Systematic Differences in End-of-Life Care Observed in Centers Serving Minority Patients

High-intensity treatment at end-of-life (EOL) is burdensome and considered low-quality care. Researchers assessed whether minority and white patients receive different quality of EOL care and found that there were systematic differences across U.S. cancer centers.

This retrospective cohort study included Medicare beneficiaries with poor-prognosis cancers who died between April 1, 2016, and December 31, 2016. Researchers attributed patients’ EOL treatment to the cancer center where they received the majority of inpatient services during the last six months of life.

They then adjusted for age, sex, and comorbidities and assessed the following measures of EOL care: chemotherapy regimen, emergency department (ED) use, intensive care unit (ICU) admission, hospice use, life-sustaining treatment use, palliative care, and advance care planning. They compared the findings for minority (black, Hispanic, Asian, other) and non-Hispanic white patients within the same center and across centers. Each center was categorized by the concentration of minorities served: low (<15%), medium (15-30%), and high (>30%).

The study included 126,434 patients, of whom 10,006 (21.4% minority) received treatment at one of 53 National Cancer Institute-designated and/or National Comprehensive Cancer Network-affiliated cancer centers. Only four of eight quality measures had a sufficient sample size to calculate a minority-specific rate for 10 or more centers. The following measures showed high within-center correlation for minority and white patients:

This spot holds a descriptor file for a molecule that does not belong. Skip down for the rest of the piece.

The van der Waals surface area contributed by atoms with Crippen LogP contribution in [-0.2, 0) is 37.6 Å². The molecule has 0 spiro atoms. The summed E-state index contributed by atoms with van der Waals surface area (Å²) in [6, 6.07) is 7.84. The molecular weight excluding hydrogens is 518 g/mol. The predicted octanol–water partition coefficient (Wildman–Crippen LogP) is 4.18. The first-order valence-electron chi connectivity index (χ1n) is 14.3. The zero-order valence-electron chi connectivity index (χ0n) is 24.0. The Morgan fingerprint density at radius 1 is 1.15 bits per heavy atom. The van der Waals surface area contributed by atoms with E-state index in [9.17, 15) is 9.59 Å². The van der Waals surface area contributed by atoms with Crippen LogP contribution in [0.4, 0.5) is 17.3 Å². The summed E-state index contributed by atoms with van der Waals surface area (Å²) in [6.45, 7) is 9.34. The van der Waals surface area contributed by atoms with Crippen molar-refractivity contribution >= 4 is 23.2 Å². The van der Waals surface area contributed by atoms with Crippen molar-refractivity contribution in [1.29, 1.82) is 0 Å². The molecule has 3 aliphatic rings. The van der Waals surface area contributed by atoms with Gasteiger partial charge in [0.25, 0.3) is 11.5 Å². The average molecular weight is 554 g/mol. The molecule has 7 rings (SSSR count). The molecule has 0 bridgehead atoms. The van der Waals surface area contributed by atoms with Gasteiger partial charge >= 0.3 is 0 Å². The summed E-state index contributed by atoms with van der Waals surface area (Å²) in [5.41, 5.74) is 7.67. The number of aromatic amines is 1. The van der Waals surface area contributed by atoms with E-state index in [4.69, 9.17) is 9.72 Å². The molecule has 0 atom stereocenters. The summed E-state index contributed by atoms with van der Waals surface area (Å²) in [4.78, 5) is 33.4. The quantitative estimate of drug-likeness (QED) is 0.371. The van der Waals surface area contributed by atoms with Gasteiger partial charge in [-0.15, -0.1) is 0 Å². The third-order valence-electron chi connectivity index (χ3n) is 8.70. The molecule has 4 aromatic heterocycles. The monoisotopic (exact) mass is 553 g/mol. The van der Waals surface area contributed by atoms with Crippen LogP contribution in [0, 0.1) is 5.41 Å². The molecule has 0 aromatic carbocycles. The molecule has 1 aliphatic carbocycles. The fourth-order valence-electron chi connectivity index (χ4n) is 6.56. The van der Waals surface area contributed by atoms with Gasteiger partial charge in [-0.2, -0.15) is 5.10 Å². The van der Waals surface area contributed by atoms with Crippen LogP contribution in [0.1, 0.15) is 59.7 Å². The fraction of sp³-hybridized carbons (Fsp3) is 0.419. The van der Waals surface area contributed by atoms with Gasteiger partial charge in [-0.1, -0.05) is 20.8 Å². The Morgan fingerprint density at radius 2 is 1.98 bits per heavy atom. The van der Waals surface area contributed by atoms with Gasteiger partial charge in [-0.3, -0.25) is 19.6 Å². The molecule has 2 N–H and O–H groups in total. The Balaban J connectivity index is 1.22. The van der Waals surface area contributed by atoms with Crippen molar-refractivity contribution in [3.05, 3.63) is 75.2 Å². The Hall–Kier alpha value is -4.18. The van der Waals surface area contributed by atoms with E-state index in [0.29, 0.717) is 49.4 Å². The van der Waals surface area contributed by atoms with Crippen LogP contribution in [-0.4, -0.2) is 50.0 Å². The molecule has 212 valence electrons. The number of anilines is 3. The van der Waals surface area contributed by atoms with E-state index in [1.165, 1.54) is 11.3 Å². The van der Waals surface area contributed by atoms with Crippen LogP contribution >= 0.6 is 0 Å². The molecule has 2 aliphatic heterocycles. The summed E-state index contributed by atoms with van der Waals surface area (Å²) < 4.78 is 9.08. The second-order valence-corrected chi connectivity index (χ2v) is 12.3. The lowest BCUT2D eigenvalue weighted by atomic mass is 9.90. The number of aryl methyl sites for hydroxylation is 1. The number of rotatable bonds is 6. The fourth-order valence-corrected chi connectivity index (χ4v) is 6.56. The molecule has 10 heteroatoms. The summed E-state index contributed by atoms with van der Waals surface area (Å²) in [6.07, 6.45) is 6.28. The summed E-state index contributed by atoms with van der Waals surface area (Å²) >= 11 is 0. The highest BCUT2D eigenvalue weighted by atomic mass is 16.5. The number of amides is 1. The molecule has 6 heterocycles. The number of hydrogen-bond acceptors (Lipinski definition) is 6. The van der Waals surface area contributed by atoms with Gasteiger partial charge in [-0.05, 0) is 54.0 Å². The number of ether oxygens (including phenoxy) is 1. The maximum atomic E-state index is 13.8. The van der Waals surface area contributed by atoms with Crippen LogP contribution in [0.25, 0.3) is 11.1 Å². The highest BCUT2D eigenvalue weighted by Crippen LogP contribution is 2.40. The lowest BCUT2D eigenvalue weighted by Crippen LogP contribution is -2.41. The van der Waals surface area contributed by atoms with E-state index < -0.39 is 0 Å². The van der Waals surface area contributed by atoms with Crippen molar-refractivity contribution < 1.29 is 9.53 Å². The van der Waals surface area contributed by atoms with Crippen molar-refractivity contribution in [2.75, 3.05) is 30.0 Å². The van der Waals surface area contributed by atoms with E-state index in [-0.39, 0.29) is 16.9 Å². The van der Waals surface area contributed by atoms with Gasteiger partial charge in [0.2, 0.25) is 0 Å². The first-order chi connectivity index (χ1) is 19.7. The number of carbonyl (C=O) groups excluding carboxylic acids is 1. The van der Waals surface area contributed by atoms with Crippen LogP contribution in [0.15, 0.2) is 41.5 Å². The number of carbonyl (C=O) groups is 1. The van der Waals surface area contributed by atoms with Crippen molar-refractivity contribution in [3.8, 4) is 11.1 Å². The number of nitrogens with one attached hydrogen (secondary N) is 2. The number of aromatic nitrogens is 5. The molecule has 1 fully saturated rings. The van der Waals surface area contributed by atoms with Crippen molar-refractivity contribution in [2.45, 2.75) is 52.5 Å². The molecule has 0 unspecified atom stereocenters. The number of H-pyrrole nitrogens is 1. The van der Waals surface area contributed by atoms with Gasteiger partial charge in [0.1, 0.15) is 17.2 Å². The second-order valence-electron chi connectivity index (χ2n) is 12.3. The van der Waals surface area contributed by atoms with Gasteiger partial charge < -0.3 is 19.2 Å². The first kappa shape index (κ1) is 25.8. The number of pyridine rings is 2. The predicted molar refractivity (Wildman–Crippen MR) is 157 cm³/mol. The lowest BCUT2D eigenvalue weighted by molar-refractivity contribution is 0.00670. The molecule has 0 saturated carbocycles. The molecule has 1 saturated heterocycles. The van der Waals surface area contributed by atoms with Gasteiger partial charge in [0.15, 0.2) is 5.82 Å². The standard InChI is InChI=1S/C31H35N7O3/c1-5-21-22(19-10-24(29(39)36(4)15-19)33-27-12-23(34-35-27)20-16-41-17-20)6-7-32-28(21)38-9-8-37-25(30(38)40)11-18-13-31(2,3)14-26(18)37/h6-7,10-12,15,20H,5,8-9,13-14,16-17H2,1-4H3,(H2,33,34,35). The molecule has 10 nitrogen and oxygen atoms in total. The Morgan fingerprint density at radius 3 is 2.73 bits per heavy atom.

• ICU admission: P<0.001
  • No hospice referral: P<0.0001
  • Life sustaining treatment: P=0.004
  • Palliative care: P<0.0001.

The mean adjusted rate for minority versus white patients was significantly worse for two measures: no hospice referral (40.2% vs. 37.2%; P<0.02) and life-sustaining treatments (21.8% vs. 19.4%; P<0.02).

When grouped by concentration of minorities served (low, medium, high), five of the eight measures had systematically lower quality as the concentration of minorities increased:

  • More than one ED visit (6.0%, 8.5%, 7.7%; P=0.002)
  • ICU admission (29.1%, 29.7%, 35.1%; P=0.0004)
  • No hospice referral (34.3%, 38.7%, 36.8%; P=0.005)
  • Life-sustaining treatments (14.8% 16.7%, 17.9%; P=0.005)


Wasp G, Alam SS, Brooks GA, et al. Quality of end-of-life cancer care at minority-serving US cancer centers: A retrospective study of Medicare claims data. Abstract #6507. Presented at the 2019 ASCO Annual Meeting, Chicago, IL, May 31, 2019.